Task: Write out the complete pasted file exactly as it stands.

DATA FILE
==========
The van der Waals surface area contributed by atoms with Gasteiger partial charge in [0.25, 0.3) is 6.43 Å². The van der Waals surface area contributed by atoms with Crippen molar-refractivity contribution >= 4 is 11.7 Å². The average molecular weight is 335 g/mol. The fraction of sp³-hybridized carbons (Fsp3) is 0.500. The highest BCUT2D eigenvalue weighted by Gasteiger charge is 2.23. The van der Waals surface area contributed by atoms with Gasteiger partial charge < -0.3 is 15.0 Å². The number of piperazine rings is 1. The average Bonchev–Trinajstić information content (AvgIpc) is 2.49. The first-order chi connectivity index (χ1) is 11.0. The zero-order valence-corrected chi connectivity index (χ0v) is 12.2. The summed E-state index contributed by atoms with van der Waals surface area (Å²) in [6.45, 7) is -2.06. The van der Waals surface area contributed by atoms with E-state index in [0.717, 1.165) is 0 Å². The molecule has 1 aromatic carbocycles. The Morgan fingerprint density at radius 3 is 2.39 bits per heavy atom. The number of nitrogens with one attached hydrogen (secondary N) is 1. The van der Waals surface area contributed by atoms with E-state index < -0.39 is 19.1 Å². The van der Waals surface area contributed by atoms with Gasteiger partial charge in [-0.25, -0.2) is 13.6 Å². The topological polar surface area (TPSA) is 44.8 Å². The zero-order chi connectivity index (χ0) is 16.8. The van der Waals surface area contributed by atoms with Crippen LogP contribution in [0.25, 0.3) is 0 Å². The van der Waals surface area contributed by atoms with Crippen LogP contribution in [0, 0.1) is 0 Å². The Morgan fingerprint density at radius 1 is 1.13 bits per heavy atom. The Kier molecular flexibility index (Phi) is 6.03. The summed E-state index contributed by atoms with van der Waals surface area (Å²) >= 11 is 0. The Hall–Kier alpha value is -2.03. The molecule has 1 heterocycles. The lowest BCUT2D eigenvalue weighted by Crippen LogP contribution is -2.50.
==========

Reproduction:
The van der Waals surface area contributed by atoms with Gasteiger partial charge in [0.25, 0.3) is 6.43 Å². The van der Waals surface area contributed by atoms with Crippen molar-refractivity contribution >= 4 is 11.7 Å². The average molecular weight is 335 g/mol. The fraction of sp³-hybridized carbons (Fsp3) is 0.500. The highest BCUT2D eigenvalue weighted by Gasteiger charge is 2.23. The van der Waals surface area contributed by atoms with Gasteiger partial charge < -0.3 is 15.0 Å². The number of piperazine rings is 1. The average Bonchev–Trinajstić information content (AvgIpc) is 2.49. The first-order chi connectivity index (χ1) is 11.0. The zero-order valence-corrected chi connectivity index (χ0v) is 12.2. The summed E-state index contributed by atoms with van der Waals surface area (Å²) in [6.45, 7) is -2.06. The van der Waals surface area contributed by atoms with E-state index in [0.717, 1.165) is 0 Å². The molecule has 1 aromatic carbocycles. The Morgan fingerprint density at radius 3 is 2.39 bits per heavy atom. The number of nitrogens with one attached hydrogen (secondary N) is 1. The van der Waals surface area contributed by atoms with E-state index < -0.39 is 19.1 Å². The van der Waals surface area contributed by atoms with Gasteiger partial charge in [-0.25, -0.2) is 13.6 Å². The topological polar surface area (TPSA) is 44.8 Å². The zero-order chi connectivity index (χ0) is 16.8. The van der Waals surface area contributed by atoms with Crippen LogP contribution in [0.25, 0.3) is 0 Å². The van der Waals surface area contributed by atoms with Crippen LogP contribution in [0, 0.1) is 0 Å². The Morgan fingerprint density at radius 1 is 1.13 bits per heavy atom. The Kier molecular flexibility index (Phi) is 6.03. The summed E-state index contributed by atoms with van der Waals surface area (Å²) >= 11 is 0. The Hall–Kier alpha value is -2.03. The molecule has 1 heterocycles. The lowest BCUT2D eigenvalue weighted by Crippen LogP contribution is -2.50.